Running can be very rewarding, both physically and mentally. There is some debate as to whether ‘running’ is different to ‘jogging’. Traditionally jogging is a slow paced run, or a fast paced walk, however you want to look at it.
I think of them both the same when we’re looking at long distance running. In fact, you may find yourself varying speeds from jogging to almost a run-speed when doing your long distance running.
So, well done for taking the plunge and deciding to do a 5k run. Let me tell you, once done, it’s a great achievement. If you’ve never ran before, you’ll want to start off with short distances, and even run at intervals. Slowly you’ll build up to running 2k, 3k and finally 5k without stopping, and at ease!
Let’s look at a 4 week schedule that will get you prepared for your first 5k run.
Monday: 2k (1 minute running, 30 second rest)
Wednesday: 2k (2 minute running, 30 second rest)
Thursday: 2k (1 minute running, 30 second rest)
Friday: 2k (2 minute running, 30 second rest)
You can plan your routes on websites such as mapmyrun. You need to make sure they are on flat-ish roads with no hills or mountains involved! Week 1 is all interval running which will get you used to just simply running a distance – yes with some rests, but this is OK – you don’t want to push yourself too hard. Your body, and mind, need to ease into this, slowly.
Monday: 3k (2 minute running, 30 second rest)
Tuesday: 2k (5 minute running, 1 minute rest)
Thursday: 3k (5 minute running, 1 minute rest)
This week we’re moving onto the 3k’s, and longer running intervals, ending with a flat out 2k on the Friday. Don’t worry if you do have to stop, just try your hardest to complete the route with no stopping.
Monday: 3k (5 minute running, 30 second rest)
Tuesday: 4k (5 minute running, 30 second rest)
Week 3 has 2 rest days, but much deserved! Here you’ll be doing a flat out 4k on the Thursday.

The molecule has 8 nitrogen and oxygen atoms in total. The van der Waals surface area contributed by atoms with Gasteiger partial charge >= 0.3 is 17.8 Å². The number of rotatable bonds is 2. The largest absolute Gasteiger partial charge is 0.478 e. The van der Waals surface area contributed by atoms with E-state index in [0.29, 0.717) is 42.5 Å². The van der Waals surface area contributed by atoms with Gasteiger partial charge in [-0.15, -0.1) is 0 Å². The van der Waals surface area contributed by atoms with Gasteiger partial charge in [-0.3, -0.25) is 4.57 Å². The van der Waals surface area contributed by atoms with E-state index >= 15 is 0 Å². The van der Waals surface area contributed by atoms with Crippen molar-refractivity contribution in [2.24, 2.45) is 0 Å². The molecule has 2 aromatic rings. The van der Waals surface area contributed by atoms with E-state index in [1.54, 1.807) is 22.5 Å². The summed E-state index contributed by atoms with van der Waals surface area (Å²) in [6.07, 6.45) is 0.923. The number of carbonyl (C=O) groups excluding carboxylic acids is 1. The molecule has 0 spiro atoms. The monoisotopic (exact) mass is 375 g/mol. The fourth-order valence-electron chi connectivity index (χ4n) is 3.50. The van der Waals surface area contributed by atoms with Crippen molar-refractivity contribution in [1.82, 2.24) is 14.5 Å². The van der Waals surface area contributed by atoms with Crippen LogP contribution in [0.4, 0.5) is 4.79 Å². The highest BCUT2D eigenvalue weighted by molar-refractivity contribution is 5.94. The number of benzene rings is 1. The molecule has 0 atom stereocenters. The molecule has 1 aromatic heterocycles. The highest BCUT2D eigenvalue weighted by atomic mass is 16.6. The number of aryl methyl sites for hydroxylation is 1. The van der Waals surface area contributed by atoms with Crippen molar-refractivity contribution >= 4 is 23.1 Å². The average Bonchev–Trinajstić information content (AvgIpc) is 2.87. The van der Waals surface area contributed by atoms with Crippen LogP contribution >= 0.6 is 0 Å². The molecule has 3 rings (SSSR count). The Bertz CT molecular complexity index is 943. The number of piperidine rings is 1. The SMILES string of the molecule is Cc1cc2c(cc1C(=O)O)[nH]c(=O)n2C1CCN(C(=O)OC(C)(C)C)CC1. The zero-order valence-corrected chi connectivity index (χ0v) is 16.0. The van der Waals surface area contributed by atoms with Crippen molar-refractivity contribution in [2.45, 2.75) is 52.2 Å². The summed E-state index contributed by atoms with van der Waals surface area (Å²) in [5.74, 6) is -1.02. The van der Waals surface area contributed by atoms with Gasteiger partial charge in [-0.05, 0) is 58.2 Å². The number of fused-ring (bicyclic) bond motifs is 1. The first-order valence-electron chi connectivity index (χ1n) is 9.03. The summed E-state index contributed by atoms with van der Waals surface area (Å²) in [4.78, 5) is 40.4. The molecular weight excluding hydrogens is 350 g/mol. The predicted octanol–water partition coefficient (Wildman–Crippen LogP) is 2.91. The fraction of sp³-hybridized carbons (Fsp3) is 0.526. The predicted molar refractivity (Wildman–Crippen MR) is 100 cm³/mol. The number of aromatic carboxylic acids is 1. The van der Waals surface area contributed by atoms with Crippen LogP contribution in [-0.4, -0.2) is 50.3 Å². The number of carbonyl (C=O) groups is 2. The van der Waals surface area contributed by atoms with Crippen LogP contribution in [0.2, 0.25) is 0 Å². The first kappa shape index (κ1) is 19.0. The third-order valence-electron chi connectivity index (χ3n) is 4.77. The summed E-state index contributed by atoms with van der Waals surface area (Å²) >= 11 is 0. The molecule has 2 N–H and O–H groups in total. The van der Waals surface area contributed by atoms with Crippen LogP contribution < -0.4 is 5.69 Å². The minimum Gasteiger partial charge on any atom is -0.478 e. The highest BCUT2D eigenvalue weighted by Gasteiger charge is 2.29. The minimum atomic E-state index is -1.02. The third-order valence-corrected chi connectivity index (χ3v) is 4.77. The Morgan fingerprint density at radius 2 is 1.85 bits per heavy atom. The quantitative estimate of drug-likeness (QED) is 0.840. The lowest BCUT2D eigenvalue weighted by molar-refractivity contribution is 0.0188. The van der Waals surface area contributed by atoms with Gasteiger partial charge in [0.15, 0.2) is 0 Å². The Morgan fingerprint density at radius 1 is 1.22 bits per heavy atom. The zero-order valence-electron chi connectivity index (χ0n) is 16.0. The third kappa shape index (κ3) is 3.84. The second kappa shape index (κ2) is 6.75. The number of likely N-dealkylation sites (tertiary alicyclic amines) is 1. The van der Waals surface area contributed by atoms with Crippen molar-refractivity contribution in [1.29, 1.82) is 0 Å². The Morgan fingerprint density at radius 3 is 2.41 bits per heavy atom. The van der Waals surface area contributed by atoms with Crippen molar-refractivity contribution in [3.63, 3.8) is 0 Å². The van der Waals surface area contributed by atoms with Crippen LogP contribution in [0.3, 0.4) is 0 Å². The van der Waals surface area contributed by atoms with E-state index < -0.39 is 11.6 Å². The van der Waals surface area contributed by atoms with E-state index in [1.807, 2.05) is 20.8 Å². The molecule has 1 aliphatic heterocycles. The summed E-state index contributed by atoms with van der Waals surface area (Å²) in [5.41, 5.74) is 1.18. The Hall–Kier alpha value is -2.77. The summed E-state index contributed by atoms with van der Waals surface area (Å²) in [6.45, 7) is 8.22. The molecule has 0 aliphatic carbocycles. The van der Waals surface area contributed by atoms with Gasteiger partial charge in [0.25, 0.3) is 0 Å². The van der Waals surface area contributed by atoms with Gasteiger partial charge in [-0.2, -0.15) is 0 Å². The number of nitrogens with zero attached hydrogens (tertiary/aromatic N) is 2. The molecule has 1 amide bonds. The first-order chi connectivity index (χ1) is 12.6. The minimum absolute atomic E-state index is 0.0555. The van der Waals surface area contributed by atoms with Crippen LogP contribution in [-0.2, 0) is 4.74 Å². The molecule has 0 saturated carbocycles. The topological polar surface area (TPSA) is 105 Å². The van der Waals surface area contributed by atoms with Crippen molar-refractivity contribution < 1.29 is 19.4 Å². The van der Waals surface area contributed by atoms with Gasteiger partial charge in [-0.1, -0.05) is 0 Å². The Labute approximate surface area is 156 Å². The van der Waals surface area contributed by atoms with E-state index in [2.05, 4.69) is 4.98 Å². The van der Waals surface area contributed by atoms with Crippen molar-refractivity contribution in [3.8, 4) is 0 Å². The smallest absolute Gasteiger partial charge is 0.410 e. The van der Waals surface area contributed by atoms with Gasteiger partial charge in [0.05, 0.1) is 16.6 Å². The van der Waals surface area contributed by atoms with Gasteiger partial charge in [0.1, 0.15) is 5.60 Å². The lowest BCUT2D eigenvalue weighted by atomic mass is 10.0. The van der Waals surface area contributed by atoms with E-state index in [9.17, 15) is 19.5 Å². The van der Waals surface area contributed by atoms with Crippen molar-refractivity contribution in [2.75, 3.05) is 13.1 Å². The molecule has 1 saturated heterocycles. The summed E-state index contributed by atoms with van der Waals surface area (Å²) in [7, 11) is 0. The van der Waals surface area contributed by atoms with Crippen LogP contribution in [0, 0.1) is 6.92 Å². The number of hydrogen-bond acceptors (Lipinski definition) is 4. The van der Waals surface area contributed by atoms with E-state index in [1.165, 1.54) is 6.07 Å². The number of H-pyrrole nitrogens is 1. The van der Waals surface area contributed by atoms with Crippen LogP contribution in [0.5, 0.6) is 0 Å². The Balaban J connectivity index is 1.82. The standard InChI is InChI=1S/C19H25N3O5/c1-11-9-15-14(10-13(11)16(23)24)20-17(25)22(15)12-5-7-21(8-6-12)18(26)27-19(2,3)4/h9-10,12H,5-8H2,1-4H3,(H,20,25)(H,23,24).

Monday: 5k (10 minute running, 1 minute rest)
Tuesday: 4k (10 minute running, 1 minute rest)
Week 4 will see you tackling the 5k for the first time, with intervals, and one flat out, finishing off your week nicely.
Find Your Pace, And Run Slower…
Some people when they start running – or jogging, they think they have to run as fast as they can. I’ve found, the best results in long distance running is when you find your optimal pace – what you feel comfortable with, and drop that down even a little more (maybe 5%). This will ensure you endure the route, comfortably, whilst enjoying your running experience. Therefore, you’ll be more likely to do it again! There’s plenty of time to work on speed.
Go With The Flow
Most trainers will advise long distance runners to find a pace and stick with it all the way through the run. I say go with what your heart tells you to do. If you feel like notching it up a gear, go for it. If you feel like slowing down, that’s cool too. I used to speed up for uphills, and take it really easy on downhills. I say listen to your body, and if you feel like a mad dash, go for it!
Don’t Eat For At Least 3 Hours Before Running
If you’ve eaten and then been for a run, you’ll know why. Eat afterwards.
Diet & Supplements
You most probably won’t need to change your diet too much – if you’re already eating healthily. I would just remember that junk food really will affect the way you run, as will alcohol and smoking. Even if you eat junk food or smoke on the weekends, and run in the week, you’ll feel it. As with supplements, some trainers or sports companies recommend things like HGH human growth hormone, or energy tablets to enhance your strength and endurance, but just having a black coffee before a long distance run can be very effective.
Good Luck Future 5k Runner!